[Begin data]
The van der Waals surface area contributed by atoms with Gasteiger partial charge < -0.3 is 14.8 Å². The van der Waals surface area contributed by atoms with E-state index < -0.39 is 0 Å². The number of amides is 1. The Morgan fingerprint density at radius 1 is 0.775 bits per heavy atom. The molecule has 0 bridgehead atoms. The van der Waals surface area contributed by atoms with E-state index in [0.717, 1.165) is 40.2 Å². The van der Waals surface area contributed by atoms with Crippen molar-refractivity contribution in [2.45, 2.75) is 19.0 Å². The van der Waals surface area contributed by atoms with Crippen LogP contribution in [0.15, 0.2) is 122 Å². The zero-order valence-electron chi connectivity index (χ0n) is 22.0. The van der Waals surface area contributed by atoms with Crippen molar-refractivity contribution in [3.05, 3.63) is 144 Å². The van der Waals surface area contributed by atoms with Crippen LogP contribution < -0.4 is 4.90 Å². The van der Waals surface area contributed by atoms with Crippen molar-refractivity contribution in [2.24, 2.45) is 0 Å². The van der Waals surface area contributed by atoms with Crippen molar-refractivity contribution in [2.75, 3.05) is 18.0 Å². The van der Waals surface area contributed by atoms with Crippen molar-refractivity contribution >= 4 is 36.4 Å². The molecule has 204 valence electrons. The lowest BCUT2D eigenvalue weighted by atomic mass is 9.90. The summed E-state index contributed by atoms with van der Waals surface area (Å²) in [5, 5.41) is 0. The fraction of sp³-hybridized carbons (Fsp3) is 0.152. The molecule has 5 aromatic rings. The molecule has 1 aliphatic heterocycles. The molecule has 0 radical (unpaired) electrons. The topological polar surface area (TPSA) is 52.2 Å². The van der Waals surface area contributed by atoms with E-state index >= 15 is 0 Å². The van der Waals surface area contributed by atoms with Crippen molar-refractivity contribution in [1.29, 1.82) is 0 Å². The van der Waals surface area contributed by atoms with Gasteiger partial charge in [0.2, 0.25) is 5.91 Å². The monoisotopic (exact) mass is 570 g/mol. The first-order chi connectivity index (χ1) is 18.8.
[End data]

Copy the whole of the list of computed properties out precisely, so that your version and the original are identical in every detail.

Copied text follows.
The van der Waals surface area contributed by atoms with Gasteiger partial charge < -0.3 is 14.8 Å². The van der Waals surface area contributed by atoms with E-state index < -0.39 is 0 Å². The number of amides is 1. The Morgan fingerprint density at radius 1 is 0.775 bits per heavy atom. The molecule has 0 bridgehead atoms. The van der Waals surface area contributed by atoms with E-state index in [0.717, 1.165) is 40.2 Å². The van der Waals surface area contributed by atoms with Crippen molar-refractivity contribution in [2.45, 2.75) is 19.0 Å². The van der Waals surface area contributed by atoms with Crippen LogP contribution in [0.15, 0.2) is 122 Å². The zero-order valence-electron chi connectivity index (χ0n) is 22.0. The van der Waals surface area contributed by atoms with Crippen molar-refractivity contribution in [3.05, 3.63) is 144 Å². The van der Waals surface area contributed by atoms with Crippen LogP contribution < -0.4 is 4.90 Å². The van der Waals surface area contributed by atoms with Crippen molar-refractivity contribution in [2.24, 2.45) is 0 Å². The van der Waals surface area contributed by atoms with Crippen molar-refractivity contribution in [2.75, 3.05) is 18.0 Å². The van der Waals surface area contributed by atoms with Crippen molar-refractivity contribution >= 4 is 36.4 Å². The molecule has 204 valence electrons. The lowest BCUT2D eigenvalue weighted by atomic mass is 9.90. The summed E-state index contributed by atoms with van der Waals surface area (Å²) in [5, 5.41) is 0. The fraction of sp³-hybridized carbons (Fsp3) is 0.152. The molecule has 5 aromatic rings. The molecule has 1 aliphatic heterocycles. The molecule has 0 radical (unpaired) electrons. The topological polar surface area (TPSA) is 52.2 Å². The van der Waals surface area contributed by atoms with E-state index >= 15 is 0 Å². The van der Waals surface area contributed by atoms with Crippen molar-refractivity contribution in [1.29, 1.82) is 0 Å². The van der Waals surface area contributed by atoms with Gasteiger partial charge in [0.2, 0.25) is 5.91 Å². The monoisotopic (exact) mass is 570 g/mol. The first-order chi connectivity index (χ1) is 18.8.